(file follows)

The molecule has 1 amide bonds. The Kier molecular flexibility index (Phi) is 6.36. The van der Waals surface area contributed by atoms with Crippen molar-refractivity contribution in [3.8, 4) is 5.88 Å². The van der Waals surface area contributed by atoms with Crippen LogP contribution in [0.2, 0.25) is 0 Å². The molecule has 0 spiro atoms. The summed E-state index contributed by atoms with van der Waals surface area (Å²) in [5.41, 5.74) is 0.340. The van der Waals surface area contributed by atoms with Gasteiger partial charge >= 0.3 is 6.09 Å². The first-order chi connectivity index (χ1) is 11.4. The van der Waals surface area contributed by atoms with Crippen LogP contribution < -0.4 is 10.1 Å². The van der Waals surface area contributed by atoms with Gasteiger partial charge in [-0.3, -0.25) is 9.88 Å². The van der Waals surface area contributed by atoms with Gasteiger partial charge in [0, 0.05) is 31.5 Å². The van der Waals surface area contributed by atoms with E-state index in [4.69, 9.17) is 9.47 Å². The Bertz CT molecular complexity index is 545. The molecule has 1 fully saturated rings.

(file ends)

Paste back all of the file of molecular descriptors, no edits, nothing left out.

The molecule has 1 amide bonds. The Kier molecular flexibility index (Phi) is 6.36. The van der Waals surface area contributed by atoms with Crippen molar-refractivity contribution in [3.8, 4) is 5.88 Å². The van der Waals surface area contributed by atoms with Crippen LogP contribution in [0.2, 0.25) is 0 Å². The molecule has 0 spiro atoms. The summed E-state index contributed by atoms with van der Waals surface area (Å²) in [5.41, 5.74) is 0.340. The van der Waals surface area contributed by atoms with Gasteiger partial charge >= 0.3 is 6.09 Å². The first-order chi connectivity index (χ1) is 11.4. The van der Waals surface area contributed by atoms with Crippen LogP contribution < -0.4 is 10.1 Å². The van der Waals surface area contributed by atoms with Gasteiger partial charge in [-0.3, -0.25) is 9.88 Å². The van der Waals surface area contributed by atoms with Gasteiger partial charge in [0, 0.05) is 31.5 Å². The van der Waals surface area contributed by atoms with E-state index in [4.69, 9.17) is 9.47 Å². The Bertz CT molecular complexity index is 545. The molecule has 1 fully saturated rings.